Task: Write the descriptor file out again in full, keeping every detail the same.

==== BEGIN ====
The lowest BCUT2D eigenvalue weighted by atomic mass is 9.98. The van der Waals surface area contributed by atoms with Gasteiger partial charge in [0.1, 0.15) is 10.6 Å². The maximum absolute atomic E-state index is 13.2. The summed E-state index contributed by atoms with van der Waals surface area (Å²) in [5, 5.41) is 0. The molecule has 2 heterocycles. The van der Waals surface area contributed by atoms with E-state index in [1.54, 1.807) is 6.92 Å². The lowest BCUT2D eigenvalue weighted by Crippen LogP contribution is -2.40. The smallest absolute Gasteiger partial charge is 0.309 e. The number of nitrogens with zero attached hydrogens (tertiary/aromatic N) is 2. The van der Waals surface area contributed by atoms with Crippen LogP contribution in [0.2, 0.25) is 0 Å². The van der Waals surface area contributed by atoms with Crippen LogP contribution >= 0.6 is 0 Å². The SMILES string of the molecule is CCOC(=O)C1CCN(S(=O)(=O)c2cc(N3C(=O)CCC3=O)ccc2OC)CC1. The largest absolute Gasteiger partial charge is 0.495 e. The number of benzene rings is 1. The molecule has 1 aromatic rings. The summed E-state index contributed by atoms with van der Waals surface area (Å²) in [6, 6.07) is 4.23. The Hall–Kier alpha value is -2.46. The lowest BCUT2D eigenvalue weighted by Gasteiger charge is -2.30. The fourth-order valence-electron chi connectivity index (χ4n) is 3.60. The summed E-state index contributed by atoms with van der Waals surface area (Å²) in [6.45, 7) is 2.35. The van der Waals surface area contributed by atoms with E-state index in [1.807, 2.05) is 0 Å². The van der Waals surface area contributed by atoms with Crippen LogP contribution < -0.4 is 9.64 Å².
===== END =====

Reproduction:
The lowest BCUT2D eigenvalue weighted by atomic mass is 9.98. The van der Waals surface area contributed by atoms with Gasteiger partial charge in [0.1, 0.15) is 10.6 Å². The maximum absolute atomic E-state index is 13.2. The summed E-state index contributed by atoms with van der Waals surface area (Å²) in [5, 5.41) is 0. The molecule has 2 heterocycles. The van der Waals surface area contributed by atoms with E-state index in [1.54, 1.807) is 6.92 Å². The lowest BCUT2D eigenvalue weighted by Crippen LogP contribution is -2.40. The smallest absolute Gasteiger partial charge is 0.309 e. The number of nitrogens with zero attached hydrogens (tertiary/aromatic N) is 2. The van der Waals surface area contributed by atoms with Crippen LogP contribution in [0.2, 0.25) is 0 Å². The van der Waals surface area contributed by atoms with Crippen LogP contribution >= 0.6 is 0 Å². The SMILES string of the molecule is CCOC(=O)C1CCN(S(=O)(=O)c2cc(N3C(=O)CCC3=O)ccc2OC)CC1. The largest absolute Gasteiger partial charge is 0.495 e. The number of benzene rings is 1. The molecule has 1 aromatic rings. The summed E-state index contributed by atoms with van der Waals surface area (Å²) in [6, 6.07) is 4.23. The Hall–Kier alpha value is -2.46. The lowest BCUT2D eigenvalue weighted by Gasteiger charge is -2.30. The fourth-order valence-electron chi connectivity index (χ4n) is 3.60. The summed E-state index contributed by atoms with van der Waals surface area (Å²) in [6.45, 7) is 2.35. The van der Waals surface area contributed by atoms with E-state index in [1.807, 2.05) is 0 Å². The van der Waals surface area contributed by atoms with Crippen LogP contribution < -0.4 is 9.64 Å².